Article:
MIT’s Susan Murcott expands ceramic-filter production to three continents, bringing jobs and curbing disease.
The federal government's new tracking system for international visitors and the changes to its visa application process have created additional hurdles for MIT's international students and the offices that support them. But Associate Dean Danielle Guichard-Ashbrook, director of the International Students Office, reports some brightening of the horizon.
Visa delays for new and continuing students were shorter by half compared to a year ago. On average, students waited six weeks to two months for a new or renewed visa--significantly less time than the three to four months it took in 2002. Prior to the terrorist attacks on Sept. 11, 2001, it took from a day to a couple of weeks for most students to get a visa. Security measures enacted since then require all men under 45 and both men and women from some countries to submit a considerable amount of personal information, which is then verified by the U.S. Department of State.
"The State Department at the consulates did not get new staff or increased budgets to do this [additional work]," said Guichard-Ashbrook about the new security measures. "Gone are the days when you could walk into a consulate and get your visa the next day."
Out of 800 new international students and 500 or so returning students who went home during the summer and had to apply for or renew their visas, only 30 were delayed beyond MIT's Registration Day on Sept. 2. Most of the visa requests of those 24 incoming students were "out-and-out denied," Guichard-Ashbrook said, because they didn't get the funding they had hoped or because of questions about their immigration intent.
Only a handful of returning students still have not arrived; three are delayed by security checks and the others for reasons unknown to Guichard-Ashbrook, who gets information about delays from the students themselves.
In addition to coping with the delays of admitted students, the International Students Office (ISO) has dealt with the federal government's new Student and Exchange Visitor Information Systems database (SEVIS), which became operational in January.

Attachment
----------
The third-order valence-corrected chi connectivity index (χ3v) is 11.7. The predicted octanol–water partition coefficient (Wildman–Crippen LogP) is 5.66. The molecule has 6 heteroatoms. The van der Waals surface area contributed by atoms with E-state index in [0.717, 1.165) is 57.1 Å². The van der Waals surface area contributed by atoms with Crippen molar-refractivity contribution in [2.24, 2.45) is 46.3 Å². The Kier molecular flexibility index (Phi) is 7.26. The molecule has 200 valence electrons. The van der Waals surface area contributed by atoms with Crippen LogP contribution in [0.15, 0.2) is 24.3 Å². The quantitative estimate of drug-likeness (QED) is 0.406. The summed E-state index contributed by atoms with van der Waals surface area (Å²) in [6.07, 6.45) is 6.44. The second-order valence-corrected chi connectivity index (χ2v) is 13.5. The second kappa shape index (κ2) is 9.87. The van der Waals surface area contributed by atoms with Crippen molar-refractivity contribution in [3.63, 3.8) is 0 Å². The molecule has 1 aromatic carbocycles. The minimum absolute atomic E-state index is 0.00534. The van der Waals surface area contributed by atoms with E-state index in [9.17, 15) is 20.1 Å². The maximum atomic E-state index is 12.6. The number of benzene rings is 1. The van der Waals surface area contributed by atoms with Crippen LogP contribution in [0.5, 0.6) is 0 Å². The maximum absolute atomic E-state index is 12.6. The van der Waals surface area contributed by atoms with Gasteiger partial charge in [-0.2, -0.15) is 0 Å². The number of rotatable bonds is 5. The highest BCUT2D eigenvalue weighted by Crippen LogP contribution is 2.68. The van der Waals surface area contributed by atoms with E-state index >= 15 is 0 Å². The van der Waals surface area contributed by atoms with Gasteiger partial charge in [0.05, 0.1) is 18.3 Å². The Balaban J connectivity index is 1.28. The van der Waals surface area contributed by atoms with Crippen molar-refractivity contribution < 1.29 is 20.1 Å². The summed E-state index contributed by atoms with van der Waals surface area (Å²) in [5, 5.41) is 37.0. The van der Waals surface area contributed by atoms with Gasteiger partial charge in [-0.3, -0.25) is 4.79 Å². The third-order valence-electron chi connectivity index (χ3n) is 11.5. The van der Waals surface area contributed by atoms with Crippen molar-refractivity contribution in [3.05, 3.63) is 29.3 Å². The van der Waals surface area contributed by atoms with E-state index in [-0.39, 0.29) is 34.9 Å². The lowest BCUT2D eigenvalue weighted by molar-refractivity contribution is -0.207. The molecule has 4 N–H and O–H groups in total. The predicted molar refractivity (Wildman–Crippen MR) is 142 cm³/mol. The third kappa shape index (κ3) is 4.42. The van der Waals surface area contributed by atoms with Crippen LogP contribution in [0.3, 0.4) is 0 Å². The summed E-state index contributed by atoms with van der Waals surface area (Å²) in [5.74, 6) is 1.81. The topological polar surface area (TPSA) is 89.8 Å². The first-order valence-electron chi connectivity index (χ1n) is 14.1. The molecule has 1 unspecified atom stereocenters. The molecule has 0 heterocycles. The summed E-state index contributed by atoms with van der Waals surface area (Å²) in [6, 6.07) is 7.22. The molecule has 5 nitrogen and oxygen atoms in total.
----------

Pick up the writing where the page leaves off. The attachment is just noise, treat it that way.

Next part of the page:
The ISO recently succeeded in fulfilling the most demanding of two federal reporting requirements for SEVIS. Current address and status information for all 2,800 or so continuing international students and their approximately 500 dependents--as well as for alumni who graduated within the past three years and have remained in the United States on F-1 practical training or J-1 academic training visas--had to be entered into SEVIS by Aug. 1.
"Transitioning current students onto the new system was an arduous process because we had to update information about their funding, find students who were working off campus, and get home-country and current U.S. addresses," said Guichard-Ashbrook. "In addition, for the first time, we had to provide information and issue immigration documents for all dependents of students. It was an extremely labor-intensive process, which through the spring was compounded because SEVIS kept crashing."
Another SEVIS deadline for the ISO was Friday, Oct. 3, when registration confirmation for all international students had to be reported for the first time. About 25 percent of MIT's students are international (9 percent of undergraduates and just under 40 percent of graduate students). Last year, MIT had 2,819 international students.
The information in the SEVIS database is shared by the Department of State (including consulates and embassies); the Bureau of Immigration and Customs Enforcement, formerly know as INS; the sponsoring institution (in this case MIT); and the Social Security Administration. Other government agencies may be given access to the information in the future, including the Internal Revenue Service.